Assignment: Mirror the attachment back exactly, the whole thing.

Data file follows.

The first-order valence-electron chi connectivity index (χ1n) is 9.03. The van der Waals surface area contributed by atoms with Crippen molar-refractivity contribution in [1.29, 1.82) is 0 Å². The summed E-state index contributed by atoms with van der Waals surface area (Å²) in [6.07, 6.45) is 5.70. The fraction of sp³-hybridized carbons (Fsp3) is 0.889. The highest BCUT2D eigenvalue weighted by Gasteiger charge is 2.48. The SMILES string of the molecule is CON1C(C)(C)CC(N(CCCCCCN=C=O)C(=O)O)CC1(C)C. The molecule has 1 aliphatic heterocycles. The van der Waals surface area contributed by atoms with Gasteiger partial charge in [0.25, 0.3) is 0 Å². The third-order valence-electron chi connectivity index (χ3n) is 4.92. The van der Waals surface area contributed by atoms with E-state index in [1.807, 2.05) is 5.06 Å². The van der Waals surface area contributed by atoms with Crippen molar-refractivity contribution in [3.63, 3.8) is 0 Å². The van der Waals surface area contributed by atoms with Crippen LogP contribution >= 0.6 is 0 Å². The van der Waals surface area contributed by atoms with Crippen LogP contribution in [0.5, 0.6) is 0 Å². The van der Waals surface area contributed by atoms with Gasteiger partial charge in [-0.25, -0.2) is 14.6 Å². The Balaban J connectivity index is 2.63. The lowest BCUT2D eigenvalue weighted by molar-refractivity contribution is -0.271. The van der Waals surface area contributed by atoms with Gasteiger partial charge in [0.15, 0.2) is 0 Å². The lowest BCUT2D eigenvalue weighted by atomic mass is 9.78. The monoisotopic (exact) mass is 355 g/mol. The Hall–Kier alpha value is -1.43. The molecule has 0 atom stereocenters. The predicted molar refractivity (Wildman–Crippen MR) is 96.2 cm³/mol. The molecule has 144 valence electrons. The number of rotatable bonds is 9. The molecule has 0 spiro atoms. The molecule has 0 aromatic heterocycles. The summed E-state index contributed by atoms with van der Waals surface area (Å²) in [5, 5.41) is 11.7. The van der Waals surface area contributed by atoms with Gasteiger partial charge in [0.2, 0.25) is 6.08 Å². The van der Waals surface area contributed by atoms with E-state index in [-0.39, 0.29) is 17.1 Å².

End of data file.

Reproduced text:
The first-order valence-electron chi connectivity index (χ1n) is 9.03. The van der Waals surface area contributed by atoms with Crippen molar-refractivity contribution in [1.29, 1.82) is 0 Å². The summed E-state index contributed by atoms with van der Waals surface area (Å²) in [6.07, 6.45) is 5.70. The fraction of sp³-hybridized carbons (Fsp3) is 0.889. The highest BCUT2D eigenvalue weighted by Gasteiger charge is 2.48. The SMILES string of the molecule is CON1C(C)(C)CC(N(CCCCCCN=C=O)C(=O)O)CC1(C)C. The molecule has 1 aliphatic heterocycles. The van der Waals surface area contributed by atoms with Gasteiger partial charge in [0.25, 0.3) is 0 Å². The third-order valence-electron chi connectivity index (χ3n) is 4.92. The van der Waals surface area contributed by atoms with E-state index in [1.807, 2.05) is 5.06 Å². The van der Waals surface area contributed by atoms with Crippen molar-refractivity contribution in [3.63, 3.8) is 0 Å². The van der Waals surface area contributed by atoms with Crippen LogP contribution >= 0.6 is 0 Å². The van der Waals surface area contributed by atoms with Crippen LogP contribution in [0.5, 0.6) is 0 Å². The van der Waals surface area contributed by atoms with Gasteiger partial charge in [-0.25, -0.2) is 14.6 Å². The Balaban J connectivity index is 2.63. The lowest BCUT2D eigenvalue weighted by molar-refractivity contribution is -0.271. The van der Waals surface area contributed by atoms with Gasteiger partial charge in [0.15, 0.2) is 0 Å². The lowest BCUT2D eigenvalue weighted by atomic mass is 9.78. The monoisotopic (exact) mass is 355 g/mol. The Hall–Kier alpha value is -1.43. The molecule has 0 atom stereocenters. The predicted molar refractivity (Wildman–Crippen MR) is 96.2 cm³/mol. The molecule has 144 valence electrons. The number of rotatable bonds is 9. The molecule has 0 spiro atoms. The molecule has 0 aromatic heterocycles. The summed E-state index contributed by atoms with van der Waals surface area (Å²) in [5, 5.41) is 11.7. The van der Waals surface area contributed by atoms with Gasteiger partial charge in [0.2, 0.25) is 6.08 Å². The van der Waals surface area contributed by atoms with E-state index in [-0.39, 0.29) is 17.1 Å².